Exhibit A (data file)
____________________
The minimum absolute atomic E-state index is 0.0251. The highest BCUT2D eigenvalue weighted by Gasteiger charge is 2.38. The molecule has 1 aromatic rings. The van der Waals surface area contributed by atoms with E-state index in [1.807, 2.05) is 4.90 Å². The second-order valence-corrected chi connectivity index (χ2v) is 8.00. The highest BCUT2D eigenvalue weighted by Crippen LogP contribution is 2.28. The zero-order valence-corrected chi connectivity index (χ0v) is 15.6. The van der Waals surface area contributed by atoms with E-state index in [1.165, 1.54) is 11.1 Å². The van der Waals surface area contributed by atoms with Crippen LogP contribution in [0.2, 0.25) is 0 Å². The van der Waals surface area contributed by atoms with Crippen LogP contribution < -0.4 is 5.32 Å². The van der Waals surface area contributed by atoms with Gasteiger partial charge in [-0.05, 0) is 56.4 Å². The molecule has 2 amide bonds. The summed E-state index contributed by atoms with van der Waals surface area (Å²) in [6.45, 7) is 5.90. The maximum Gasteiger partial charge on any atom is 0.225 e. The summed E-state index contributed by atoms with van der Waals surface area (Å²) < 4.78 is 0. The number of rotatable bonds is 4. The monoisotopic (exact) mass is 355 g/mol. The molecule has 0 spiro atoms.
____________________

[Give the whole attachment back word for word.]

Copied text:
The minimum absolute atomic E-state index is 0.0251. The highest BCUT2D eigenvalue weighted by Gasteiger charge is 2.38. The molecule has 1 aromatic rings. The van der Waals surface area contributed by atoms with E-state index in [1.807, 2.05) is 4.90 Å². The second-order valence-corrected chi connectivity index (χ2v) is 8.00. The highest BCUT2D eigenvalue weighted by Crippen LogP contribution is 2.28. The zero-order valence-corrected chi connectivity index (χ0v) is 15.6. The van der Waals surface area contributed by atoms with E-state index in [1.165, 1.54) is 11.1 Å². The van der Waals surface area contributed by atoms with Crippen LogP contribution in [0.2, 0.25) is 0 Å². The van der Waals surface area contributed by atoms with Crippen LogP contribution < -0.4 is 5.32 Å². The van der Waals surface area contributed by atoms with Gasteiger partial charge in [-0.05, 0) is 56.4 Å². The molecule has 2 amide bonds. The summed E-state index contributed by atoms with van der Waals surface area (Å²) in [6.45, 7) is 5.90. The maximum Gasteiger partial charge on any atom is 0.225 e. The summed E-state index contributed by atoms with van der Waals surface area (Å²) < 4.78 is 0. The number of rotatable bonds is 4. The monoisotopic (exact) mass is 355 g/mol. The molecule has 0 spiro atoms.